Peanut Pie, the first play to be performed by the new Amsterdam-based English language theatre company Strike Me Pink Productions, bills itself as a ‘queer tragi-comedy.’ What this means in practice is that it contains lots of tearful monologues and lots of puns relating to characters’ genitalia.
Who are these characters? Ralph Remers – also the play’s writer– casts himself in the role of Stephen Thomas, an affluent and recently married young man who, when we initially encounter him, is struggling to conceal a homosexual affair from his wife Anna. Deprived by her husband of both physical and emotional affection, Anna’s demeanour is one of ersatz English cheerfulness; actor Emilia Moscovich does a good job of making the character appear perpetually on the edge of a nervous breakdown. The man with whom Stephen is conducting his affair is called James (played by Harun Balci), an eccentric thespian with an inevitable taste for all things French: the cheese, the music, Jean Genet.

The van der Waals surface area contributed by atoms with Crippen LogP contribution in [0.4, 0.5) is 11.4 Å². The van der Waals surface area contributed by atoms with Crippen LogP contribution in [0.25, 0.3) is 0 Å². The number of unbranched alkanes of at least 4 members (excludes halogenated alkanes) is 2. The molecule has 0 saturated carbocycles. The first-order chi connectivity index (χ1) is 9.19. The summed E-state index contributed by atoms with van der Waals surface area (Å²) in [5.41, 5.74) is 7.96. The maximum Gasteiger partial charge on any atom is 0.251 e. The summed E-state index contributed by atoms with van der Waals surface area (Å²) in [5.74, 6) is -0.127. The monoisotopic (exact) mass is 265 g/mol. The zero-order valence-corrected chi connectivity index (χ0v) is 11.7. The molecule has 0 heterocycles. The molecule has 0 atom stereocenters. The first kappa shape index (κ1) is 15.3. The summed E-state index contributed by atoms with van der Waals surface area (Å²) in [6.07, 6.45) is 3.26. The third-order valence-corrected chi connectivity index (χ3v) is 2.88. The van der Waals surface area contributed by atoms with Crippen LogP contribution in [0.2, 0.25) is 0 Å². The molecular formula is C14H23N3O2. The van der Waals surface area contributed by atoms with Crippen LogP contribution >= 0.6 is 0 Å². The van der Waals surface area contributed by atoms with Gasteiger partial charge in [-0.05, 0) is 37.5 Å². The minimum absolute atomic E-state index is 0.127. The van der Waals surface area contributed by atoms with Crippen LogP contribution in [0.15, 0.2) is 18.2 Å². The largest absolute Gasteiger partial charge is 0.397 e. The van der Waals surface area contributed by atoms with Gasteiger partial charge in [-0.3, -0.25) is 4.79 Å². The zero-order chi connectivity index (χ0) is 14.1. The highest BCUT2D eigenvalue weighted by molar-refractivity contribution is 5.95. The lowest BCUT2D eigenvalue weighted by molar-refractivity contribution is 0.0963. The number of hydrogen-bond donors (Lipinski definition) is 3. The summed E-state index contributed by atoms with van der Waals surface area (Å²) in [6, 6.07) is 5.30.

Some context. Peanut Pie is set in London in the late forties, approximately two decades before the government of the United Kingdom made the decision to decriminalise homosexuality. To be an ‘invert’ is understood by the society of this period as a mental illness not dissimilar to schizophrenia – sufferers of which, a psychiatrist in the second half of the play informs us, often exhibit homosexual tendencies. The tragedy of Peanut Pie derives chiefly from its characters being netted within this historical moment, with the play serving as a representation of how easily a life can be disfigured by a person being forced to suppress an essential part of their identity.
The most successful scenes in Peanut Pie are its most naturalistic ones, the ones where you there isn’t an attempted epigram or an awkward innuendo obscuring the tenderness that you can feel radiating from the Stephen and James’ relationship. ‘Say something,’ Stephen demands, seconds after revealing to James that Anna is now pregnant with a child. Why? I found myself wondering in the audience. Nothing he is going to say could possibly match the devastation on his face. Jacob John Shale 27th May 2022